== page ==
Sister’s first assignment after graduation was at St. Vincent de Paul Hospital in Brockville where she worked in maternity, surgery, medicine, and was the night supervisor and operating room supervisor. The three years she spent there were challenging years but she enjoyed them. During these years she met many wonderful people who remained her friends.
Sister Grace spent one year in Daysland and then attended the University of Alberta where she received a Diploma in Teaching and Supervision. This prepared her for her next big assignment, that of Director of the School of Nursing at Providence Hospital in Moose Jaw, Saskatchewan, until it was phased out in 1970. Sister received her B.Sc.N. from the University of Ottawa in 1961 and her M.Sc.N. in Administration from the Catholic University of America, Washington, D.C. in 1969. In 1970 she went to St. Vincent de Paul Hospital in Brockville as Superior and Director of Nursing. In 1971 she was elected as the Assistant General Superior for a six year term. During her last year on the General Council she was the Administrator of St. Vincent de Paul Hospital in Brockville.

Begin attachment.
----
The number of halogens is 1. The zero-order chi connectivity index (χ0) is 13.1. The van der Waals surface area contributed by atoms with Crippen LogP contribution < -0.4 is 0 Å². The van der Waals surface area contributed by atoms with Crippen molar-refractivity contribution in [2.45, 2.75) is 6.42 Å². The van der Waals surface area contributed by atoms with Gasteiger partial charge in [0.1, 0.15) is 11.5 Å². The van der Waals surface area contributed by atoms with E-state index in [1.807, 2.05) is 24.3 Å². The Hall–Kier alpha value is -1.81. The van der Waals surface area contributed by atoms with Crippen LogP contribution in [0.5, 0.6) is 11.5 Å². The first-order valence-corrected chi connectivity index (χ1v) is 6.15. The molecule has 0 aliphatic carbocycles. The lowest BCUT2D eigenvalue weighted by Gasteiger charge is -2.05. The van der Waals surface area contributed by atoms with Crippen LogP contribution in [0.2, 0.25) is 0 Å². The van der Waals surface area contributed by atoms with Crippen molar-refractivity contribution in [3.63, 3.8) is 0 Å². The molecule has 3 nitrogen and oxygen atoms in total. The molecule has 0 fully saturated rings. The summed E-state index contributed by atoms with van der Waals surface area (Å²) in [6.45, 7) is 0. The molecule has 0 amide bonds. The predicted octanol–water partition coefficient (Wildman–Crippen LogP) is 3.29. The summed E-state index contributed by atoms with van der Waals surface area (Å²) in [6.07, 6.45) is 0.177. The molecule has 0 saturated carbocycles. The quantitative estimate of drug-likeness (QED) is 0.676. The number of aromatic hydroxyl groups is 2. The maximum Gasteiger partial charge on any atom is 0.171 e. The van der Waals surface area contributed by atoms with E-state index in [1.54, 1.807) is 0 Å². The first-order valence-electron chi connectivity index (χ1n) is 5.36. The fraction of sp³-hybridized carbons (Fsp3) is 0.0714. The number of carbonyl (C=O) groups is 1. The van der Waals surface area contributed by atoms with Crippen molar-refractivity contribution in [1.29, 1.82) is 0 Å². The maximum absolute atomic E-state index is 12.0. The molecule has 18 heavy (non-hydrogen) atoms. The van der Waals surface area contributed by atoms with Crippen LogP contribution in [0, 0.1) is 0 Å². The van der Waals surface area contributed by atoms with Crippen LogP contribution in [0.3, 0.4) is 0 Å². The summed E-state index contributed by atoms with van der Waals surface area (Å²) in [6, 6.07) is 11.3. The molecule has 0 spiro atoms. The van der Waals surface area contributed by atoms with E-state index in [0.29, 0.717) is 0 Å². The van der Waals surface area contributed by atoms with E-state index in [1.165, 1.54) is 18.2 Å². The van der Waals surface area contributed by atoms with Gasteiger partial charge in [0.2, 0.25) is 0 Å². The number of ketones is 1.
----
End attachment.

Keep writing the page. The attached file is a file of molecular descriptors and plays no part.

Sister returned to Providence Hospital in Moose Jaw in 1977 as Co-ordinator of the Day Hospital and Director of Nursing. Three years later she became the Executive Director of St. Mary’s of the Lake Hospital in Kingston. In 1986 she was appointed Superior and Associate Executive Director of St. Mary’s of the Lake Hospital.
In 1992 Sister was missioned to St. Mary’s Hospital in Camrose and became the Vice-President, West of the Providence Health System. She was on the boards and committees of the Alberta and British Columbia health facilities until December 1998. She then began volunteering at the Good Samaritan Nursing Home in Edmonton. She asked to volunteer on the Alzheimer’s Unit as this was an area that needed understanding and loving care both for the residents and their families. She also assisted with the Catholic services at the Home. Sister Grace remained active until her sudden death on February 16, 2009.
Sister Grace, a gifted and talented woman with her share of Irish wit, was a natural leader. She was highly respected and loved by all those with whom she worked. She always had time for people, whether they were a patient, an employee in housekeeping or maintenance, a medical person or a visitor. Sister Grace was a trusted and faithful friend.
Sister Grace’s life was celebrated during the visitation at Providence Centre Chapel in Edmonton with a Vigil Service on Saturday, February 21, 2009. In Kingston, the visitation began with the reception of the body at 2:00 p.m. on Monday, February 23rd and the Vigil Service at 7:30 p.m.
The Mass of Christian Burial, held in the Chapel of Mary Mother of Compassion, Providence Motherhouse on February 24, 2009, was presided over by Most Rev. Brendan O’Brien, Archbishop of Kingston, assisted by other members of the clergy. Rev. Msgr. Don Clement was the homilist. Many family members were in attendance as were several members of the staff of St. Mary’s of the Lake Hospital.